North Korea is reunifying its time zone with South Korea’s

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During the love fest—er, summit—between South Korea’s president Moon Jae-in and North Korean leader Kim Jong-un last week, the two bantered many times about differences between the two nations, and how they could overcome them. The ultimate dream is to achieve a lasting peace—and perhaps even reunite one day.

“When I was sitting in the waiting room, I saw two clocks on the wall, one of the Seoul time and the other of the Pyongyang time, and I felt bad about it,” Kim was quoted as telling Moon at one point, according to the New York Times (paywall). “Why don’t we reunify our clocks first?”

Apparently, there’s no time like the present. South Korean news agency Yonhap says that North Korea will move up its time by half an hour on Saturday (May 5) to synchronize with its southern neighbor, putting both of them 9 hours ahead of GMT.

Complete reunification, if it ever happens, will be far less simple. As a practical matter, combining a vibrant export-oriented economy that has created world-beating tech companies with an impoverished state-run economy would hardly be easy, even if it has been done before (paywall). And that’s leaving aside other thorny political and social issues around enmeshing the two nations.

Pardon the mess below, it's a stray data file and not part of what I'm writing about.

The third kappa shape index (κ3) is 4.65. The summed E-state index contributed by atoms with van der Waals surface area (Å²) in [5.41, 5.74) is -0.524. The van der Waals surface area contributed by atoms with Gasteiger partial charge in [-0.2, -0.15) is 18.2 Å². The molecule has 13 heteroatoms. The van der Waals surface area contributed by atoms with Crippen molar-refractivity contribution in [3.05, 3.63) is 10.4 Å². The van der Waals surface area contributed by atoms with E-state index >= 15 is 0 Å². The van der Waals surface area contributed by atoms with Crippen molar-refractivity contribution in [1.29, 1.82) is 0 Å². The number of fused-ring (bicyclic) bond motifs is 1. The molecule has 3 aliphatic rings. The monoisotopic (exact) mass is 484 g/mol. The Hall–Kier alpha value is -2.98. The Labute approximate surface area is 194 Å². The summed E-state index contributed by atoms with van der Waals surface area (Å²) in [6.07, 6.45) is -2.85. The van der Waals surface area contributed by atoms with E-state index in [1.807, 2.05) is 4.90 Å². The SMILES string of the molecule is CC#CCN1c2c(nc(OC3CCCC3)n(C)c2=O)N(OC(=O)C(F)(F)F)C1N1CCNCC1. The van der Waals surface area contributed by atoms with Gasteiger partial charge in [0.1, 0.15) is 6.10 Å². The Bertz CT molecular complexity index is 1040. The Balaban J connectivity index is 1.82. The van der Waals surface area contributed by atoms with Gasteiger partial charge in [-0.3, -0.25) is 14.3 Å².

Which is why it’s wise to experiment first with feel-good baby steps. While changing a time zone can be a big deal, in North Korea’s case it’s actually going back to the status quo of just three years ago, when it used to be on the same time zone as Seoul and Japan. In 2015, though, North Korea established Pyongyang time, to break with “imperialist” Japan, and revert to the time zone Korea had before Japan occupied it in 1910. South Korea was also once on that time zone, between 1954 and 1961, but more recent proposals to repeat the exercise have been scuttled.

Time zones have often been a way for countries to distinguish themselves from rivals and sworn enemies. For example, the Indian city of Amritsar is 30 minutes ahead of the Pakistan city of Lahore just 30 miles to the west, yet it keeps the same time as Shillong, an Indian city 1,500 miles to the east. South Asia, in general, is a mess of randomness (paywall) when it comes to time zones.

Time has also been a way to express national unity, even when it’s not very practical to do so. China once had five zones—and it probably would suit Urumqi in its far-west Xinjiang region to be on a different time zone than Beijing, and forgo those midnight sunsets—but since 1949, thanks to a decree by Mao Zedong, has only had one.

The clock announcement is one of several to come out of Friday’s dramatic summit, which ended with an agreement to seek a formal end to the Korean War, and a commitment to denuclearize the Korean peninsula. The two countries also agreed to cease confrontational border activities, such as blasting messages at one another.


Read next: The historical reasons the Korea summit can’t end with a peace treaty